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HIIT, otherwise known as high-intensity interval training, is often considered the holy grail of workouts. From burning more fat than regular cardio to boosting your metabolism, the benefits of HIIT are well known, not to mention it’s a great time investment, with most sessions lasting 30 minutes or less.
But if you’re seriously hooked on this workout trend, there’s something you need to know: HIIT could significantly up your risk for injury, depending on your fitness level.
Here's what the research says
In a new study published in the Journal of Sports Medicine and Physical Fitness, researchers analyzed data from the National Electronic Injury Surveillance System from 2007 to 2016 to estimate how many injuries are related to specific equipment (barbells, kettlebells, boxes) and exercises (burpees, lunges, push-ups) that are often used in HIIT workouts. The analysis showed that even though HIIT is great for boosting fitness and building lean muscle overall, it can also increase the chances of getting knee and ankle sprains, as well as muscle strains and rotator-cuff tears. (Watch out for these seven warning signs of overtraining.)
Over a nine-year period, there were nearly four million injuries related to HIIT equipment and workouts, according to the study's findings. The study also cites that separate data on the number of Google searches for 'HIIT workouts' revealed that the interest in the trend roughly parallels the increase in the number of injuries per year. (FYI: This isn't the first time the safety of HIIT has been called into question.)
While males aged 20 to 39 were the largest demographic to be affected by HIIT-based injuries, women weren’t far behind. In fact, about 44 percent of total injuries occurred in females, Nicole Rynecki, M.D. candidate and co-author of the study, tells Shape.
It's worth noting that the equipment and exercises the researchers studied aren't exclusive to HIIT workouts; you can safely and effectively use kettlebells and barbells and do lunges or push-ups (just to name a few) in non-HIIT workouts. Alternatively, HIIT workouts can take many different forms—as long as you're cycling between high-intensity intervals and periods of rest, you're doing HIIT. (You can do it on a treadmill, sitting on a spin bike, etc., so not all HIIT workouts may carry the same injury risk.) Plus, the researchers didn't compare the number of HIIT-related injuries to ones that have resulted from other activities, so it's unclear how risky HIIT is compared to, say, running or yoga.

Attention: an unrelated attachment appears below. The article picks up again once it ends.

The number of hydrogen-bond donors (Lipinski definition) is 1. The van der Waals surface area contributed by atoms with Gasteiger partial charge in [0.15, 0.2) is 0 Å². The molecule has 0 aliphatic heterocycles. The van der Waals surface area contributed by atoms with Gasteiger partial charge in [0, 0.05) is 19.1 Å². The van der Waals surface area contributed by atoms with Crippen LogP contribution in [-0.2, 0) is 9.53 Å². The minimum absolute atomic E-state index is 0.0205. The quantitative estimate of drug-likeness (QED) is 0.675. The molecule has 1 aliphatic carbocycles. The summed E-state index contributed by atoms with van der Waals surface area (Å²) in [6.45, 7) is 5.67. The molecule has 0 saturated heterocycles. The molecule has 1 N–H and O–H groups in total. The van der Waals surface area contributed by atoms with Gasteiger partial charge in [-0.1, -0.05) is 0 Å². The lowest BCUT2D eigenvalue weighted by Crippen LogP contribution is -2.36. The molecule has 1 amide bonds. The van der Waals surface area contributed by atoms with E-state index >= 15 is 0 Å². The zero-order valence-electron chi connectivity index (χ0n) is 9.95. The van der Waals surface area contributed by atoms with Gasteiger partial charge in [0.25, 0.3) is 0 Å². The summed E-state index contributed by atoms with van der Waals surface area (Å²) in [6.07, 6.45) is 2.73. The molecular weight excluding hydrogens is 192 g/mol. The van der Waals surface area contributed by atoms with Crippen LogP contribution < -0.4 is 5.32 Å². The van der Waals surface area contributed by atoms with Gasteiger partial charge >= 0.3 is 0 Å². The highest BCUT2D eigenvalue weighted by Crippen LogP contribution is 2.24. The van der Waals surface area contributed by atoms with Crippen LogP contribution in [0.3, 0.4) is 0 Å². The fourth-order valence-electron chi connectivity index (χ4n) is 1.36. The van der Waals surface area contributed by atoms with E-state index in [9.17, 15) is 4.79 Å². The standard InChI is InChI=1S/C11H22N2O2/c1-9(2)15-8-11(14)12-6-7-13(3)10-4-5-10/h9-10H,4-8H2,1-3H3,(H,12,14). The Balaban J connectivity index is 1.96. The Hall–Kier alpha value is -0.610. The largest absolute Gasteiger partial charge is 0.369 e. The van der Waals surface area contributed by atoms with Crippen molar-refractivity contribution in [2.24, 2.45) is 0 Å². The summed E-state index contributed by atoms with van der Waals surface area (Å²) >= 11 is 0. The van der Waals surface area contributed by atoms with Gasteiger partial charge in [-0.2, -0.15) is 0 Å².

But is HIIT extra risky?
The study's researchers argue that high-intensity workouts are often marketed as "one size fits all" when they most certainly are not.
“Many athletes, especially amateurs, do not have the flexibility, mobility, core strength, and muscles to perform these exercises,” said Joseph Ippolito, M.D., co-author of the study, in a press release. (Related: Is It Possible to Do Too Much HIIT? A New Study Says Yes)
This isn't the first time you've heard this sentiment: Celebrity trainer Ben Bruno has made a similar argument against burpees (a movement frequently used in HIIT classes) claiming that they’re unnecessary, especially if you're new to working out. "If you're trying to lose weight and feel better about your body, and are learning the ins and outs of exercising, you don't have any business doing burpees," he told us. "Why? Because people in this group often lack the requisite strength and mobility to do the movements correctly, which unnecessarily increases the risk of injury."
Should you stop doing HIIT?
That being said, HIIT can be functional, and researchers are definitely not saying to avoid it completely. They’re simply arguing that it’s important to improve flexibility, balance, and overall strength before challenging yourself to intense workouts like HIIT to avoid getting hurt. (See: Why It's Okay to Work Out at a Lower Intensity)
"Know your body,” says Dr. Rynecki. "Prioritize proper form, and seek appropriate guidance from fitness professionals and trainers. Depending on a participant's past medical and surgical history, consider consulting a physician prior to participation.”